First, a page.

As a nation, we’re not good at drawing up wills. In fact, 64 percent of adults have failed to write up a will. Perhaps as a nation, we’re putting it off, or perhaps we are simply not imaginative at drawing up wills.
While most people write a will to look after their loved ones after death, some people use it as an opportunity to make a point, or simply to have a bit of a laugh by asking specific, and well, absurd directives.
No matter how bizarre will conditions and provisions may appear to be, courts will often go pretty far to enforce them.
Here are seven unusual uses for your will you probably have never considered:
The renown rock and blues singer Janis Joplin changed her will right before her death in 1970, gifting her friends $2,500 on the condition that they spend it on an epic party at her favourite bar in San Anselmo in her memory. Her friends threw the bash three weeks after her death.
When Samuel Bratt died in 1960, he left his wife $550,000 with one condition. While alive, Samuel’s wife never allowed him to smoke his favourite cigars. So, he used his will to get even. Samuel’s wife had to smoke five cigars every day in order to receive her inheritance.
The escape artist Harry Houdini gave his wife a coded list of random words and told her to hold annual seances so that he could prove it was possible to speak with the dead. After Houdini died in 1926, his wife held these seances on his death anniversary for ten years to see whether Houdini, the Man No Jail Could Hold, could indeed escape from death. She never once heard a peep from Harry.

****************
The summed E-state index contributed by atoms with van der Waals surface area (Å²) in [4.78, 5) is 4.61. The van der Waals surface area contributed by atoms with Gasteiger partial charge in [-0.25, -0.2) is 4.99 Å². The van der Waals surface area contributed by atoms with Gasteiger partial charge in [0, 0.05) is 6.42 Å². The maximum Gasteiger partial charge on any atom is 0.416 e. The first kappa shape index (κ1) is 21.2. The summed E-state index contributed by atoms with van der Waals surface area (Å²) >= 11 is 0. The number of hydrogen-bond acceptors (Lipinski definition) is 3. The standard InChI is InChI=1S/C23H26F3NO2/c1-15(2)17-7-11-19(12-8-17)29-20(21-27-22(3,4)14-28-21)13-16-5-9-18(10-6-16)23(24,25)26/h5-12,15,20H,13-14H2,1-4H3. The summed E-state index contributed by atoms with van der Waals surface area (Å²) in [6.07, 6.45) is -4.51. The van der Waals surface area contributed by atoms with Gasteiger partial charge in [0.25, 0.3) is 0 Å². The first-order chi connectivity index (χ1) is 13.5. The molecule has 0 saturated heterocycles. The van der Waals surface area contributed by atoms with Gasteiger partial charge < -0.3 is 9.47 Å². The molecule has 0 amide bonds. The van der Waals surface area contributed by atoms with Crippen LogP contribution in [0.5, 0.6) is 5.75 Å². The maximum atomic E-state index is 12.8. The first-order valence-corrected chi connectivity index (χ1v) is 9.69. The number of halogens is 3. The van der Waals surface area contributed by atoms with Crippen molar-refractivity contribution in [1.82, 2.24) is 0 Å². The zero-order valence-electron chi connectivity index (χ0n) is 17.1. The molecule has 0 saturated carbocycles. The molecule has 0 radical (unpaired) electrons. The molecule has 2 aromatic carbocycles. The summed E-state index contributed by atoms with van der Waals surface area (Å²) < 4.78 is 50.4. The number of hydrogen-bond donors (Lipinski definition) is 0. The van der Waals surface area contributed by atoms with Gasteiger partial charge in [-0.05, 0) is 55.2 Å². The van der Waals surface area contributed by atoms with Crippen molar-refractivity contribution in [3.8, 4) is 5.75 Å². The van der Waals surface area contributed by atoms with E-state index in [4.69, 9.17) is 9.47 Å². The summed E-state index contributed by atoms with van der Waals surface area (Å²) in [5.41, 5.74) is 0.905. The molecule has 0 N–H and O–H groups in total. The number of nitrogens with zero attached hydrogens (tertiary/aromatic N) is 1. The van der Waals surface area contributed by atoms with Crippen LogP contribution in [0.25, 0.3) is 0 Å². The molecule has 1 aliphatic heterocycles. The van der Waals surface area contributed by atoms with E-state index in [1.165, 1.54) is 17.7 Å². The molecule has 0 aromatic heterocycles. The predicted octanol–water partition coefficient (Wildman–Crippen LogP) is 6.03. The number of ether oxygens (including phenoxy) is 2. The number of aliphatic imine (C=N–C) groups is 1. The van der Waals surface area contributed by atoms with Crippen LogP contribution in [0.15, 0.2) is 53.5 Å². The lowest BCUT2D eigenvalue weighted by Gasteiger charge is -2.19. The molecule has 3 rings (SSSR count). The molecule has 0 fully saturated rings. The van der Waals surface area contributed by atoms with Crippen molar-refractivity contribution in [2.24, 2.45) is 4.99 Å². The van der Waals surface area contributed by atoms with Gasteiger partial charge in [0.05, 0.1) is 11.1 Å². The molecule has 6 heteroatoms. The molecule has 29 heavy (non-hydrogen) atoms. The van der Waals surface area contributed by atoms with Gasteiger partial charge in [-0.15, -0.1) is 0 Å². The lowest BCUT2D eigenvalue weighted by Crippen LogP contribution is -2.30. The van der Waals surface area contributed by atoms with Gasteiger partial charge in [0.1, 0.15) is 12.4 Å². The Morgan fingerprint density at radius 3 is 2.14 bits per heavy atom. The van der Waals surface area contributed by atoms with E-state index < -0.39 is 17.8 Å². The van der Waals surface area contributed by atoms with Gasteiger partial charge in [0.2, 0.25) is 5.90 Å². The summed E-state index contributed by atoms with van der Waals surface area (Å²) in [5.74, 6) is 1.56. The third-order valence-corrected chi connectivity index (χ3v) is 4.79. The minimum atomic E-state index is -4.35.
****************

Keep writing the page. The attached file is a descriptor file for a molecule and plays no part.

Vermont tanner John Bowman believed that his entire family would be reincarnated together when he died. When he died in 1891, his will provided a $50,000 trust fund for the maintenance of his twenty-one room mansion and mausoleum. The will required dinner was to be prepared for him and his family every night after he died in case they should all return. This arrangement was carried out until 1950 when the trust money ran out.
In 1841, the poet Heinrich Heine married Eugenie Mirat, an uneducated, boorish, and incredibly vain clerk in Paris. Heine gifted all his property to his wife upon one condition: she must remarry after his death. In his explanation, he stated, “because then there will be at least one man who will regret my death.” The German poet died in 1856.
Charles Vance Miller was an attorney and lifelong bachelor living in Toronto. When Miller died in 1926, he promised $500,000 in his will to whichever Toronto woman birthed the most children in the 10 years following his death. The contest was coined “The Great Stork Derby”. Four ladies won in a tie, each had born nine children, receiving $125,000 a piece.
Animal lover Jonathan Jackson died around 1880. His will stipulated that part of his fortune was to be used to construct a house just for cats, complete with a dining hall, an auditorium to listen to live accordion music, an exercise room, and a specially designed roof for them to play on without endangering any of their nine lives.
Whether you want to cover the basics or leave a little extra, a will is your personal document is which you can be as creative as you wish. However, some certain requests may not be enforced in the courts. It is always advised to check with a professional whether a request could invalidate your will. The last thing you want to leave is a legacy of disagreement among loved ones who will challenge what you left in your will.
Have a bizarre request to put in your will? Call 0800 088 4670 to speak to the will experts at Damsons Future Planning!
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